Ghostly antineutrinos could help ferret out nuclear tests

But building detectors up to the task would be a huge undertaking


NUKE SPOTTER  The Super-Kamiokande detector (shown) in Hida, Japan, could catch antineutrinos from a powerful nuclear blast about 100 kilometers away, scientists calculated.

Kamioka Observatory/ICRR/University of Tokyo

Rogue nations that want to hide nuclear weapons tests may one day be thwarted by antineutrinos.

Atomic blasts emit immense numbers of the lightweight subatomic particles, which can travel long distances through the Earth. In general, the particles — the antimatter twins of neutrinos — are notoriously difficult to spot. But a large antineutrino detector located within a few hundred kilometers of a powerful nuclear explosion could glimpse a handful of the particles, scientists report in the August Physical Review Applied.

An antineutrino detector wouldn’t spot an explosion solely on its own, but would use seismic activity picked up by existing sensors to trigger a search for particles arriving from a suspected blast. It’s “a very smart and clever idea,” says physicist Patrick Huber of Virginia Tech in Blacksburg.

A global network of sensors already gathers detailed information about nuclear explosions by monitoring for telltale seismic activity and radioactive isotopes. In recent years, those sensors have revealed details of North Korean nuclear tests performed underground (SN: 8/5/17, p. 18).  

But if those sensors were unable to confirm that a nuclear explosion occurred, spotting antineutrinos would eliminate doubt, says study coauthor and physicist Adam Bernstein of Lawrence Livermore National Laboratory in California. “If you see a burst of antineutrinos, there’s really no other way you could have gotten that,” he says, aside from an exploding star in the Milky Way (SN: 2/18/17, p. 24). Those stellar bursts are rare events unlikely to coincide with a seismic signature.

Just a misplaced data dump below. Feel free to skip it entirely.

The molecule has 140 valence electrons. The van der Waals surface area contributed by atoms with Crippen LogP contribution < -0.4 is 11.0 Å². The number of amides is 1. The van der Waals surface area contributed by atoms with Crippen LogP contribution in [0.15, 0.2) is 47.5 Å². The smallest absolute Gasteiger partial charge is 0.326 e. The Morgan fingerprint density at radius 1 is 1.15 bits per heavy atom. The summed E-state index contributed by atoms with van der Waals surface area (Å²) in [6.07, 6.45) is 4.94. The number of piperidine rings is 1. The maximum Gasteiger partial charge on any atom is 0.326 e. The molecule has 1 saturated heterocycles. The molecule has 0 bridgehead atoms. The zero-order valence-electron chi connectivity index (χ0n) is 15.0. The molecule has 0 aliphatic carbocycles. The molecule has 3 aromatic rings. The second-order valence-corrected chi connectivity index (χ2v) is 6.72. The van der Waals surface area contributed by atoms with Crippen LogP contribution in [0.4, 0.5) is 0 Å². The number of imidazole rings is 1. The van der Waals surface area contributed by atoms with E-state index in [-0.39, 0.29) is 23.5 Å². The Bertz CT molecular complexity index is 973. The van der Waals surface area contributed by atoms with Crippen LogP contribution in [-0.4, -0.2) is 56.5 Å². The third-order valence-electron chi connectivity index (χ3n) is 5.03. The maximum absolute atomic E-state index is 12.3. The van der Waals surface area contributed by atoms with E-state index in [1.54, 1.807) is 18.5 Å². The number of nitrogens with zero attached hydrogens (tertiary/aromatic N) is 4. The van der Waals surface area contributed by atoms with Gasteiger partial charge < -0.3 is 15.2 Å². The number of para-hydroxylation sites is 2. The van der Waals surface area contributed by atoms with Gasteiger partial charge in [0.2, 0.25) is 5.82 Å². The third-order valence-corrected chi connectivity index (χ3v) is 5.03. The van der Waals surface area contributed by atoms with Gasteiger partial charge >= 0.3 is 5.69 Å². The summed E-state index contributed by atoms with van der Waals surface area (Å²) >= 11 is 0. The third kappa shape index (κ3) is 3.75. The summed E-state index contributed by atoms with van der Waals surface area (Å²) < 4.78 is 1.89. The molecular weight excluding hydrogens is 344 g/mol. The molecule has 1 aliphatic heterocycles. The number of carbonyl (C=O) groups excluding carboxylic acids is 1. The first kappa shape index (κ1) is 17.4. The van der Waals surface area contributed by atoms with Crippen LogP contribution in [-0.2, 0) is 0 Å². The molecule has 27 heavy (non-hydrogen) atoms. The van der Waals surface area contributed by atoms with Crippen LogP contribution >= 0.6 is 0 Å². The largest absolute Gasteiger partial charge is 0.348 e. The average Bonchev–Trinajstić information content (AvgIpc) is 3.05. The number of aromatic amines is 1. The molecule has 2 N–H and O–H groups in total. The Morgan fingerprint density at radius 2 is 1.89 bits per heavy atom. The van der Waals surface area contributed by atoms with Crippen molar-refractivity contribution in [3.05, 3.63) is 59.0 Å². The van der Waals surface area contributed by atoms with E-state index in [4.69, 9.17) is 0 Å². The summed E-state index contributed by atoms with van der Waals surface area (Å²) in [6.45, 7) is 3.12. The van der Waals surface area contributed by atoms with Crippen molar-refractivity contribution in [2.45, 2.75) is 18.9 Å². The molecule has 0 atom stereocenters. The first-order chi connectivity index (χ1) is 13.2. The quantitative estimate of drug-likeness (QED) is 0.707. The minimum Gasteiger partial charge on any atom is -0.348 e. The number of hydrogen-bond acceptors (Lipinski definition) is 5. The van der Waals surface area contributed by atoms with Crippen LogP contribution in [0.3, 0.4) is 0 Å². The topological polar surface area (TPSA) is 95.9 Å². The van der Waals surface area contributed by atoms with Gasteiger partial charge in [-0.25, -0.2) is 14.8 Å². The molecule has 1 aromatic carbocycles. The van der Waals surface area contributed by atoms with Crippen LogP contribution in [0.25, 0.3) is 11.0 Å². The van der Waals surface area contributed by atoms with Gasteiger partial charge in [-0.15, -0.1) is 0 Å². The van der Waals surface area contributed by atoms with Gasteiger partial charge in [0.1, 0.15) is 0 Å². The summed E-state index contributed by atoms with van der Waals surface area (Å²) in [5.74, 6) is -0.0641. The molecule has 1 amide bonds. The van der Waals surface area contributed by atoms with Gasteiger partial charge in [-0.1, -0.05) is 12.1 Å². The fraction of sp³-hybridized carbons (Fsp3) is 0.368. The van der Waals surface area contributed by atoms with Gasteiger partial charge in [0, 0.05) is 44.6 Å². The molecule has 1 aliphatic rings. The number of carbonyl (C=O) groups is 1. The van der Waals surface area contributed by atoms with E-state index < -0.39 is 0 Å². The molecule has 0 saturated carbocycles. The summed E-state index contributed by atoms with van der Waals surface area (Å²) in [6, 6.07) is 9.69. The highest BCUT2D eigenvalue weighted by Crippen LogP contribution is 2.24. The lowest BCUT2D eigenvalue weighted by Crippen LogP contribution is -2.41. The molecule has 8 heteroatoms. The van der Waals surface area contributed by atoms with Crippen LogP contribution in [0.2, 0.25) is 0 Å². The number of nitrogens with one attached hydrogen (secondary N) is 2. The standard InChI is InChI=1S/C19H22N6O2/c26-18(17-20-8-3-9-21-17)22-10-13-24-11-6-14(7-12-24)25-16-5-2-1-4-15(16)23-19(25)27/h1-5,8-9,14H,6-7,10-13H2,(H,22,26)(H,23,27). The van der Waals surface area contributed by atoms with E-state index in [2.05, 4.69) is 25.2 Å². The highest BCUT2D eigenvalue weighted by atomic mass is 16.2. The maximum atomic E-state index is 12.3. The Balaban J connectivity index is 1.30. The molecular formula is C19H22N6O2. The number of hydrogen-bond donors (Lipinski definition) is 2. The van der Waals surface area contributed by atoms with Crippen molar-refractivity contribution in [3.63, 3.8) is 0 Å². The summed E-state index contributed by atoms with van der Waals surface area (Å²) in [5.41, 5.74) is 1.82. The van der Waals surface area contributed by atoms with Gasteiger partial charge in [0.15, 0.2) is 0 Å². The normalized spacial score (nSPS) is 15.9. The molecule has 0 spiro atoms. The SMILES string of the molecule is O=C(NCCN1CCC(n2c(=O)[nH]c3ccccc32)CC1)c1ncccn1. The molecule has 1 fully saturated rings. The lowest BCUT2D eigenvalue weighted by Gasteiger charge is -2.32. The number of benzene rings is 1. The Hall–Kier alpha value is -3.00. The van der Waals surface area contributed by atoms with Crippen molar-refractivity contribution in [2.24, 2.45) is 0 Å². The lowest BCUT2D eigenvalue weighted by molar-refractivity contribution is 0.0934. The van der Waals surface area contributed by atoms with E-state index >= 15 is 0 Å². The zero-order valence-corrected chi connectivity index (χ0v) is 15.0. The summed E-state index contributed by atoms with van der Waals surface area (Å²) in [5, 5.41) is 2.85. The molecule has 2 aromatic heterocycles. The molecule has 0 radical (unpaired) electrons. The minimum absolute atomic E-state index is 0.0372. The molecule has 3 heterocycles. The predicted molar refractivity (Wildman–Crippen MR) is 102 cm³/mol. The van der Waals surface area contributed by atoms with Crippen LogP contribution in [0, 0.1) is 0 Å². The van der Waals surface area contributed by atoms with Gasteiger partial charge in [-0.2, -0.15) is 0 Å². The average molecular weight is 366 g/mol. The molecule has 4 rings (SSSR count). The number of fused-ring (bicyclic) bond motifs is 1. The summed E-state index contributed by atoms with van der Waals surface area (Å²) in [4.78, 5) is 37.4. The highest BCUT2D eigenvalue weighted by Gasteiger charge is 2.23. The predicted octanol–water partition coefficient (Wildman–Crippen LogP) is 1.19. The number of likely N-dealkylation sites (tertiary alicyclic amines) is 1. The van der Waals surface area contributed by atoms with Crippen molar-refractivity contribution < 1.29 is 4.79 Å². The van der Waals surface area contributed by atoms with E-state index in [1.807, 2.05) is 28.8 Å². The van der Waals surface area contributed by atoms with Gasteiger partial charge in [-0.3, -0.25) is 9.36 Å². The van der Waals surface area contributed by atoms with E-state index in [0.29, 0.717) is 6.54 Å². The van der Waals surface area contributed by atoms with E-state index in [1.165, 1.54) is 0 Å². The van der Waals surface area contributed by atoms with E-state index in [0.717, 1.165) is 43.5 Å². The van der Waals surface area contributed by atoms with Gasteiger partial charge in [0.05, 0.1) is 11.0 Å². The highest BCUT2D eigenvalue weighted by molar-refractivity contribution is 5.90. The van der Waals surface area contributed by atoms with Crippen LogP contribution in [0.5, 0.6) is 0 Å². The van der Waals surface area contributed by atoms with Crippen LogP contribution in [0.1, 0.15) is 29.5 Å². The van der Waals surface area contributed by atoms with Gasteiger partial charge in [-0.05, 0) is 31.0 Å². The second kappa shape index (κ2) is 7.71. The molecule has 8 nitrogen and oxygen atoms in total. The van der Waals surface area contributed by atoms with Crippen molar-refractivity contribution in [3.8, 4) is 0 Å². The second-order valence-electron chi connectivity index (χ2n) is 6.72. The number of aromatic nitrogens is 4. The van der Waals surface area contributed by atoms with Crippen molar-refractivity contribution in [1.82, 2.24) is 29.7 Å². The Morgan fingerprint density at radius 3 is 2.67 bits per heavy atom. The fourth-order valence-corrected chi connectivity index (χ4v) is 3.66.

And while stealthy bomb makers might be able to contain an explosion’s radioactive isotopes or mask some of its seismic signals, there’s no way to stop antineutrinos from escaping. Neutrinos could also provide information about how powerful the explosion was and what type of nuclear weapon was used.

None of the existing antineutrino detectors, however, are big enough and in the right location to monitor North Korea. One of the biggest is the Super-Kamiokande detector, located in a mine in Hida, Japan. It’s filled with 50,000 tons of water and lined with sensors that detect light produced when antineutrinos interact in the water. If located within about 100 kilometers of a nuclear test site, a detector of this size could likely spot a 250-kiloton nuclear fission explosion.

A detector about 10 times bigger could spot such an explosion several hundred kilometers away. But building such large detectors wouldn’t be easy. “It’s not the kind of thing that’s going to be the go-to method for monitoring nuclear testing,” says physicist Kate Scholberg of Duke University.

Scientists are planning a beefed-up antineutrino experiment of that size called Hyper-Kamiokande, which would consist of two detectors, one in Japan and the other in South Korea. Hyper-Kamiokande’s main purpose is to study the physics of neutrinos. But, says study coauthor Rachel Carr, a physicist at MIT, the proposed South Korean detector is “actually big enough that it would possibly detect a few antineutrinos from a North Korean test.”

Physics writer Emily Conover has a Ph.D. in physics from the University of Chicago. She is a two-time winner of the D.C. Science Writers’ Association Newsbrief award.

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